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Easy To Make Limoncello

Homemade Limoncello

Easy To Make LimoncelloThis recipe is 4 years in the making! When we lived in Bangkok, we heard about a new Italian restaurant that had recently opened down the street from where we lived.

Yay! Eager to sample the menu Mr S. and I made our way there. OPUS Wine Bar was open only a few days when we arrived.  We were warmly greeted by Alex Morabito (designer and manager of OPUS) and were then offered a glass of Prosecco (complimentary I might add) while we waited for our table to become available. That icebreaker was all we needed and the evening was off to a wonderful start.  The food was scrumptious but what I recall most of that gastronomic evening was the glass of bubbly at the beginning and a glass of icy cold house limoncello at the end.  OPUS limoncello is handmade by Alex’s father and up until that point, I had only ever consumed commercial versions.  I was blown away by how insanely delicious it was!  It reminded me of homemade spiked lemonade…I was hooked.  Alex’s father came to our table and I thanked him in my best Italian (grazie).  He smiled.  After another round of limoncello and feeling somewhat happy, I asked Alex if his father would mind sharing his recipe with me.  In 2010 Alex emailed me his father’s recipe.  There it sat in my inbox until my girlfriend and fellow food blogger, Michelle, talked about limoncello she was making that prompted me to dig out the recipe.

Limoncello hails from the south of Italy.  We were in Amalfi two years ago and two of the things on the list were to seek out the huge lemons I had heard about which I thought couldn’t be as big as some said and, of course, sample the locally made limoncello.  I spotted the lemons and my eyes just about popped out of my head!  Yikes, these are like mini footballs!  A fruit vendor explained to me that the Amalfi Coast lemon has a higher vitamin C content than most other lemons.  The fruit was grown to provide vitamin C on long sea voyages to prevent scurvy.  Lemons, check!  Next, I found an assortment of limoncello in bottles ranging in many sizes and shapes.  Free samples were given out and we were having a difficult time choosing which one to buy.  I’d go back to Amalfi just for these two things.

Amalfi Lemons

Amalfi Coast Lemons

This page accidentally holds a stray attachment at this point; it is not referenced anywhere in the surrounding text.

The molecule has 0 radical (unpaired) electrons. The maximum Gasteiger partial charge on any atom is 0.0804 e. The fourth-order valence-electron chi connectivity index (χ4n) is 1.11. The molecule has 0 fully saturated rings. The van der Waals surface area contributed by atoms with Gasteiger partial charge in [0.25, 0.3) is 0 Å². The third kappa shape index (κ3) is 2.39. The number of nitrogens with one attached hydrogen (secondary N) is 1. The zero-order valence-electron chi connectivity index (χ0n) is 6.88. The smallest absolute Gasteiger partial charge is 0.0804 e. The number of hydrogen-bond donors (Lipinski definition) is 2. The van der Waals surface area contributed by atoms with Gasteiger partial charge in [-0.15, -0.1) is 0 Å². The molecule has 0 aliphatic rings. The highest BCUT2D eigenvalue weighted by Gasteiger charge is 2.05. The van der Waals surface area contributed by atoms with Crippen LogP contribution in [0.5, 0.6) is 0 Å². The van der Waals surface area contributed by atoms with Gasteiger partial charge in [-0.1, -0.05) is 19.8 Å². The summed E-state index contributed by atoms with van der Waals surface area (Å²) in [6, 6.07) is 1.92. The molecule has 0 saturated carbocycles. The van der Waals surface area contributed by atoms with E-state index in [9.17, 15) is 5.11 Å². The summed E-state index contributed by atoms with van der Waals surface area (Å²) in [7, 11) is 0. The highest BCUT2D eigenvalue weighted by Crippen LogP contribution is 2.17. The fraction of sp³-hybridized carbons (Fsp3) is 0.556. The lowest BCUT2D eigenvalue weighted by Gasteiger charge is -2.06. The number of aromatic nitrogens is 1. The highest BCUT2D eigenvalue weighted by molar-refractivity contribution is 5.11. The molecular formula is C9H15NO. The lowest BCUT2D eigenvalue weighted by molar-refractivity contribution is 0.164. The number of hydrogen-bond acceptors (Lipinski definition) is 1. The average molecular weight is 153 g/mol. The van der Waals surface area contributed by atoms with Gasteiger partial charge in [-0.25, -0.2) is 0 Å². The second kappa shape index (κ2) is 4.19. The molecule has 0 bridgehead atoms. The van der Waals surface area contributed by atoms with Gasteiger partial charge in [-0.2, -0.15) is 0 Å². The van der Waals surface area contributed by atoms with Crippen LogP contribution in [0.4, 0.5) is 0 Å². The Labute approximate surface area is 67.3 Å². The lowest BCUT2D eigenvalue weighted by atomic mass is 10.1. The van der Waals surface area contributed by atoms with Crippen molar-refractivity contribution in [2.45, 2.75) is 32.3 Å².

1 liter alcohol (95% proof)
2.5 kg lemon (I used Meyer lemon)
1.2 kg sugar
1.8 liter water

Use a vegetable peeler to thinly peel lemon skins making sure there’s not much of the pith (white part) attached as this can make the drink bitter tasting.  Place lemon skins and alcohol in a glass container with a lid.  Keep in the dark for 5 days. Then remove the lemon skins. On the fifth day prepare a simple syrup with water and sugar and bring it just to the boiling point.  Let it cool and then mix it with the alcohol. Filter the whole mixture at least twice. Put in bottles and store in the freezer for a couple of days. Always shake the limoncello before drinking and serve icy cold.

limoncello baseThe Culinary Chase’s Note:  It’s difficult to find vodka above 40% proof where I live.  But do not worry, the recipe works just as well with 40% proof.  The reason for a higher alcohol content is so that the limoncello won’t freeze.  I keep mine in the refrigerator and place it in the freezer a few hours before serving.   Not only is Limoncello a lip-smacking delicious digestivo, it can also be used in a dressing for a salad, as a baste for roast chicken, in a sauce for linguine, or tossed in shrimp and sautéed.  Enjoy!

The post Homemade Limoncello appeared first on The Culinary Chase.

About Heather Chase

The Culinary Chase was coined by my husband whilst in a coffee shop in Hong Kong back in 2006. We wanted something that would be a play on my last name and by the time we finished our coffee, the name was born. As long as I can remember I’ve enjoyed cooking. It wasn’t until we moved to Asia that I began to experiment using herbs and spices in my everyday cooking. Not only do they enhance the flavor of food but also heighten it nutritionally. Over the years, I began to change our diet to include more vegetables, pulses, whole grains and less red meat. Don’t get me wrong, we love our meat, just not in super-size portions (too hard for the body to digest). I always use the palm of my hand as a guide to portion control when eating red meat. If the meat is larger than my hand, I save that portion for another day. Also, if the veggies on your plate look colorful (think the colors of the rainbow) – red, green, yellow, orange etc. then you’re most likely getting the right amount of nutrients per meal. I post recipes that I think help maintain a healthy body. I use the 80/20 rule – 80% of the time I make a conscious effort to eat healthy and 20% for when I want french fries with gravy (poutine). Balance is the key and to enjoy life with whatever comes my way. Thanks for visiting!


The views and opinions expressed in this content are those of the author and do not necessarily reflect those of haligonia.ca.


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